A further tendency discernible in the later phase of structuralism and in post-structuralism is that the onus is increasingly placed on the reader or critic to produce meanings, rather than solely on the text itself.
Because post-structuralism chiefly evolved out of a critique of particular structuralist assumptions, it is first necessary to outline their shared foundation in Saussurean linguistics. This is where a central post-structuralist development occurs which departs from the initial structuralist position.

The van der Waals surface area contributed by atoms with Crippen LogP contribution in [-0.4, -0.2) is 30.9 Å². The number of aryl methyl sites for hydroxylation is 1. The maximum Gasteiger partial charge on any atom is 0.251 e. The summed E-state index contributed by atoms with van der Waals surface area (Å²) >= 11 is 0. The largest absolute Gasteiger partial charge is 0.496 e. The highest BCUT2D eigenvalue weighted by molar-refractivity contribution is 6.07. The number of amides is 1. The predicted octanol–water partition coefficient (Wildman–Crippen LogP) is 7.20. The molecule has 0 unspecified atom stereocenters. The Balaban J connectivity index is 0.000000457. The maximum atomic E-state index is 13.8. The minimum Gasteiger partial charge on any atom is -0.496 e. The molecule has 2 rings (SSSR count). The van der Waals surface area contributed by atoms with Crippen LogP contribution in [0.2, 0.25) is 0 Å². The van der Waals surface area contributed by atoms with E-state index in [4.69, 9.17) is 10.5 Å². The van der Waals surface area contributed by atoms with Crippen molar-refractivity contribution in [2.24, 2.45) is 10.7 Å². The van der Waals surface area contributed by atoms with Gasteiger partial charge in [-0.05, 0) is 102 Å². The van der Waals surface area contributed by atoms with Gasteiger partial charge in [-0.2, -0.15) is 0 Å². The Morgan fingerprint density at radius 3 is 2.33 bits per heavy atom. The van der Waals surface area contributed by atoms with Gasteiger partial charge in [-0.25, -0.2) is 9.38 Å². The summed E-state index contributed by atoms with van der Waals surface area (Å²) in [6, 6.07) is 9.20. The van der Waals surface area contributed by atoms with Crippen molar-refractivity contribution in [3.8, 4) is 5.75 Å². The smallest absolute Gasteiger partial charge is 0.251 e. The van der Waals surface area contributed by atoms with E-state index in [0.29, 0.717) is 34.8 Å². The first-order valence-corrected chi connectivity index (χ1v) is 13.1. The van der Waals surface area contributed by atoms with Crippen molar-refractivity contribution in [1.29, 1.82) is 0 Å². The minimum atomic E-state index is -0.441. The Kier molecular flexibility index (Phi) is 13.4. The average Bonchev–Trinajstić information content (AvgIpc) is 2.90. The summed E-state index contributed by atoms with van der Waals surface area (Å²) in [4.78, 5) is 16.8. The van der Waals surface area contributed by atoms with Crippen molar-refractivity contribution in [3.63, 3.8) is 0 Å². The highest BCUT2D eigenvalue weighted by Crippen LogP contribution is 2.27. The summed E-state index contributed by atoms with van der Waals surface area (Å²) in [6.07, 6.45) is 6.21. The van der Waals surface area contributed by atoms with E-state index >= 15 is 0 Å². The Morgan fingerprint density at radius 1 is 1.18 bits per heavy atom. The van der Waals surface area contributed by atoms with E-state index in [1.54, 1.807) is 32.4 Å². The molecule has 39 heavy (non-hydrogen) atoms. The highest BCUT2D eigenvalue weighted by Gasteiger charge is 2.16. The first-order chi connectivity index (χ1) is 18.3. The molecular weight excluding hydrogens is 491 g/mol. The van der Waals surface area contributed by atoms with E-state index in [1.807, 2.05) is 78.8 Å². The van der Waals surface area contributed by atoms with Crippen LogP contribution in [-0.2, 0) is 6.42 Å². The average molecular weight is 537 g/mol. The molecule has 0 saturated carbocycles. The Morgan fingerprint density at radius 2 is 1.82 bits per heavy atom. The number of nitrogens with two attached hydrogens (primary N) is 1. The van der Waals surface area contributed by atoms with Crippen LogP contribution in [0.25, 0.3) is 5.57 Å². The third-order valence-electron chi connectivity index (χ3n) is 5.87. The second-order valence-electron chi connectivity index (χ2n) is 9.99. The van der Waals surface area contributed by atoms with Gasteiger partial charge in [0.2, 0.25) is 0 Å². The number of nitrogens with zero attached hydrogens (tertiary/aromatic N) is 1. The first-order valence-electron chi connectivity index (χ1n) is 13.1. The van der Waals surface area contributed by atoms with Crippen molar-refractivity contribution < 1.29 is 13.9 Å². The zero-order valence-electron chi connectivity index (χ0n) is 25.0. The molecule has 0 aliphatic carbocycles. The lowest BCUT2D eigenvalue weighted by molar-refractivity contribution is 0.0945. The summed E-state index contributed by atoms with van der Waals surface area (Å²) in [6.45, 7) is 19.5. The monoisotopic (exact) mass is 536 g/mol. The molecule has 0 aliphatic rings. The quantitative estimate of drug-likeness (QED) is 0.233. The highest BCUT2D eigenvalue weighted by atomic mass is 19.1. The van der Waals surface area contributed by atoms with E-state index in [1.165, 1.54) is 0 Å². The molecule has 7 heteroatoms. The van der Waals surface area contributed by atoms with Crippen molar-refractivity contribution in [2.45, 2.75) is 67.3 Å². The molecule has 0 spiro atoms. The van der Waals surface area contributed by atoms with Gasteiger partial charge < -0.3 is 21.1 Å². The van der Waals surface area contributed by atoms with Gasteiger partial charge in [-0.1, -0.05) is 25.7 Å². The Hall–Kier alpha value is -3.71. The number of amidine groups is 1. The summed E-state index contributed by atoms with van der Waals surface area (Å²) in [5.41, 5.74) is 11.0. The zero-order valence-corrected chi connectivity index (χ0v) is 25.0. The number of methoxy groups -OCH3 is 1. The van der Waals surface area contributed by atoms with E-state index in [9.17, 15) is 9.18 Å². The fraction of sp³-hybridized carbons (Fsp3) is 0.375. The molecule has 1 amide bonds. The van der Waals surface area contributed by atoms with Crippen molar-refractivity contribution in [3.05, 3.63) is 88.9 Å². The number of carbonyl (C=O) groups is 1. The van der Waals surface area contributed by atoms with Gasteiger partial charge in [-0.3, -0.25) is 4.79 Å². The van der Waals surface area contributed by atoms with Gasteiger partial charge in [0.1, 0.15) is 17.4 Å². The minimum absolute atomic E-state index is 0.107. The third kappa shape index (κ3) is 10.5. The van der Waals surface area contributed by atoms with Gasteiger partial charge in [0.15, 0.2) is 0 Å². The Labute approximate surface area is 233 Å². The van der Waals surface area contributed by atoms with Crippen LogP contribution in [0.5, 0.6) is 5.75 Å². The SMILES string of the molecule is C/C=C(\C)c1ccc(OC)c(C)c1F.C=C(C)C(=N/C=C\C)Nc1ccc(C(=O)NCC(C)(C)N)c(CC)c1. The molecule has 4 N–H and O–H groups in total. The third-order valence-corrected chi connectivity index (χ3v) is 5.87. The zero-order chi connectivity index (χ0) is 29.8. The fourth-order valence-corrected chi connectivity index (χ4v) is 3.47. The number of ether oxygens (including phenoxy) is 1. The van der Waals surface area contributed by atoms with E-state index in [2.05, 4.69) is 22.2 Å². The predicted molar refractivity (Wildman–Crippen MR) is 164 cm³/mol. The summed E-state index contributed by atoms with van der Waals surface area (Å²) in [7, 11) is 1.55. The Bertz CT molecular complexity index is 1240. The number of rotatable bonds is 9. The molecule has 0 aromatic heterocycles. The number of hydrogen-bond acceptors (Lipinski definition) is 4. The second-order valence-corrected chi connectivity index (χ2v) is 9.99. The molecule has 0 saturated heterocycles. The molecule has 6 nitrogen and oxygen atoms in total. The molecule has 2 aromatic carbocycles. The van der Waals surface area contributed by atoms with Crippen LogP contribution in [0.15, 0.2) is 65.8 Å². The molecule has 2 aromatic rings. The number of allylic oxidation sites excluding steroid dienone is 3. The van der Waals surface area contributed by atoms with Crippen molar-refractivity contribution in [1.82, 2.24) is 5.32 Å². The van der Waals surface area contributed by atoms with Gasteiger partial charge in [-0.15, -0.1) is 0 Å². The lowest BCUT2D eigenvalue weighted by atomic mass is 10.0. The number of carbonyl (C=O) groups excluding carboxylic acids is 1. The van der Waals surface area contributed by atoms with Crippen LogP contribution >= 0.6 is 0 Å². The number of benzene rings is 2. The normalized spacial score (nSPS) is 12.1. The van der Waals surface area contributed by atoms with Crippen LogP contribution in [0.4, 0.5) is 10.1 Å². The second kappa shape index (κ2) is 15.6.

It was Saussure's linguistic theories, in particular his concepts of the bipartite linguistic sign, its arbitrary relationship to reality, and the diacritical nature of language which have specific relevance for all subsequent variations of structuralist and post-structuralist theory. According to Saussure, language is a system of signs, each of which consists of a signifier (sound image or written word) and a signified (the concept evoked by the signifier). Referents (actual entities) form no part of this relationship: the signified is not a thing but the mental concept of one, and the relationship between the sign and its referent is completely arbitrary, as is the connection between signifier and signified. The link between the sound image/word `cup' and the concept of a cup is a conventional (not a `natural') one. It is language which articulates the two continua of `jumbled ideas' and `vague sounds' to link signifier and signified, forming the units of meaning we term words. The signifier/sound image `cup' has meaning only in that it is phonetically distinguishable from `cap', `cut', cop', and so on; the signified `cup' depends on its semantic difference from related terms such as `beaker', `wineglass', `mug', `tankard' etc to produce its meaning. It is in this respect that language is said to be diacritical: it depends on a structured system of differences for its meaning.